We live in a big, wide world that only seems to be getting smaller with each passing day.
Only a handful of decades ago, regular international travel was still regarded as something of a miraculous innovation. Today, things are quite different.
The Town of Colonie’s involvement with the Department of State’s International Visitor Leadership Program is a reminder of that. Over the past two years, the town has hosted delegations of officials from six different countries, including a number of government-types from Afghanistan who are in town this week as part of a U.S. tour.
That a mid-sized suburban town in Upstate New York would become such a crossroads is an unlikely phenomenon, but here we are. And what we found in observing the delegation’s interactions with town officials is despite being half a world away geographically – and perhaps even further in other ways – leaders in Afghanistan are facing many of the same problems as officials here.
Director of the Ministry of Counternarcotics Sumaya Shaheen told us about her country’s struggle to get its finances in order, and mayors on the trip were interested in learning how we plan for growth and change here in the U.S. They had other concerns, to be sure, like how their country will handle transition upon the departure of U.S. troops next year, but in the end they were most interested in how to bring a better standard of life to their constituents.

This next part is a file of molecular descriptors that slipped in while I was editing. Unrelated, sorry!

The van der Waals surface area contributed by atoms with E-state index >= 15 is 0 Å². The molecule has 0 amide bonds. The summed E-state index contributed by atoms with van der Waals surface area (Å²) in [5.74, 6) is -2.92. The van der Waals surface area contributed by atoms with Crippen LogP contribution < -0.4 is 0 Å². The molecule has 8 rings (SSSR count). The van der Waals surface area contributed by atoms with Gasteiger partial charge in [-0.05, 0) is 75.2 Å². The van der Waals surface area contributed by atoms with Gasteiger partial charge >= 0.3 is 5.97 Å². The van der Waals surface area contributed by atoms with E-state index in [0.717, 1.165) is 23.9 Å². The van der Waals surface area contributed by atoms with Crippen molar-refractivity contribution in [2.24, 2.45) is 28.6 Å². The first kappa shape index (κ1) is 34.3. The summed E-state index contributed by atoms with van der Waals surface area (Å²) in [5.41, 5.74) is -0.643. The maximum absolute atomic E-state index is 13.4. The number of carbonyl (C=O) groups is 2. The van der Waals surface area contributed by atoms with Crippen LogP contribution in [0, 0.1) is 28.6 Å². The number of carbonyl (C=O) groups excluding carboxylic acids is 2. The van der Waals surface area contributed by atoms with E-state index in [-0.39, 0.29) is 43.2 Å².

Especially in light of events over the past week or so, this is an important thing to keep in mind. While the details of the Boston Marathon bombing are still unfolding, in its wake there was invariably a knee-jerk reaction from many to point fingers at other parts of the world, people who look different, entire systems of belief that involve millions. This xenophobic response is always dangerous, but it is particularly counterproductive in a world that has become so flat, so interconnected, as the one we now inhabit.